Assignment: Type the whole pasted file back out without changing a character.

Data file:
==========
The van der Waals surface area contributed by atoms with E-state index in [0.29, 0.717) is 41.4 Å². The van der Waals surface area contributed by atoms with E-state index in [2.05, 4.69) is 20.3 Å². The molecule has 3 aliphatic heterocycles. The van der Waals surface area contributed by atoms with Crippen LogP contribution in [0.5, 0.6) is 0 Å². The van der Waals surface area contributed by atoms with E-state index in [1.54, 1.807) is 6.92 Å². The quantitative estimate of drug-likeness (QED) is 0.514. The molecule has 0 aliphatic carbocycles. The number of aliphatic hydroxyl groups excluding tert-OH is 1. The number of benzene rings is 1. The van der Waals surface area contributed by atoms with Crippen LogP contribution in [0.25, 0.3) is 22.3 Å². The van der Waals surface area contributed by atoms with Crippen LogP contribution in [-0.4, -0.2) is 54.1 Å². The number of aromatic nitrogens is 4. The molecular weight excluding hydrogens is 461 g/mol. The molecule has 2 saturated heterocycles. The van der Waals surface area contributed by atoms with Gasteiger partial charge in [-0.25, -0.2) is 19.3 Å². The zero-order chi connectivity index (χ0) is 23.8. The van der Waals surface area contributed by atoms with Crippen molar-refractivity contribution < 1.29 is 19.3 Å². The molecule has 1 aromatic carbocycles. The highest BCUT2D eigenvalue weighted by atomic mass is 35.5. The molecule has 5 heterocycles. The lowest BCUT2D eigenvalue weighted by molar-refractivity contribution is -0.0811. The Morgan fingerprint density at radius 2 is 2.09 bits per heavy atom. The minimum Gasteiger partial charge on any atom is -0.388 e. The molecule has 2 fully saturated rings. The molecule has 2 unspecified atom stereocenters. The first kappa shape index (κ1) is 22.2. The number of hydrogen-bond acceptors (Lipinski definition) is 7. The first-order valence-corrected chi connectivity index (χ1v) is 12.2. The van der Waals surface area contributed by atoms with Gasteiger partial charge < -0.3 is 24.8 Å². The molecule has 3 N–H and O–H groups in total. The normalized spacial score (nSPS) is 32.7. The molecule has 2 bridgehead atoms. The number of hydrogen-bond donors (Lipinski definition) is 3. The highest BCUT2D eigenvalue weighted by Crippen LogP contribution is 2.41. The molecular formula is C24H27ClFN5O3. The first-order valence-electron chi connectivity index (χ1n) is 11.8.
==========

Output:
The van der Waals surface area contributed by atoms with E-state index in [0.29, 0.717) is 41.4 Å². The van der Waals surface area contributed by atoms with E-state index in [2.05, 4.69) is 20.3 Å². The molecule has 3 aliphatic heterocycles. The van der Waals surface area contributed by atoms with Crippen LogP contribution in [0.5, 0.6) is 0 Å². The van der Waals surface area contributed by atoms with E-state index in [1.54, 1.807) is 6.92 Å². The quantitative estimate of drug-likeness (QED) is 0.514. The molecule has 0 aliphatic carbocycles. The number of aliphatic hydroxyl groups excluding tert-OH is 1. The number of benzene rings is 1. The van der Waals surface area contributed by atoms with Crippen LogP contribution in [0.25, 0.3) is 22.3 Å². The van der Waals surface area contributed by atoms with Crippen LogP contribution in [-0.4, -0.2) is 54.1 Å². The number of aromatic nitrogens is 4. The molecular weight excluding hydrogens is 461 g/mol. The molecule has 2 saturated heterocycles. The van der Waals surface area contributed by atoms with Gasteiger partial charge in [-0.25, -0.2) is 19.3 Å². The zero-order chi connectivity index (χ0) is 23.8. The van der Waals surface area contributed by atoms with Crippen molar-refractivity contribution < 1.29 is 19.3 Å². The molecule has 1 aromatic carbocycles. The highest BCUT2D eigenvalue weighted by atomic mass is 35.5. The molecule has 5 heterocycles. The lowest BCUT2D eigenvalue weighted by molar-refractivity contribution is -0.0811. The Morgan fingerprint density at radius 2 is 2.09 bits per heavy atom. The minimum Gasteiger partial charge on any atom is -0.388 e. The molecule has 2 fully saturated rings. The molecule has 2 unspecified atom stereocenters. The first kappa shape index (κ1) is 22.2. The number of hydrogen-bond acceptors (Lipinski definition) is 7. The first-order valence-corrected chi connectivity index (χ1v) is 12.2. The van der Waals surface area contributed by atoms with Gasteiger partial charge < -0.3 is 24.8 Å². The molecule has 3 N–H and O–H groups in total. The normalized spacial score (nSPS) is 32.7. The molecule has 2 bridgehead atoms. The number of hydrogen-bond donors (Lipinski definition) is 3. The highest BCUT2D eigenvalue weighted by Crippen LogP contribution is 2.41. The molecular formula is C24H27ClFN5O3. The first-order valence-electron chi connectivity index (χ1n) is 11.8.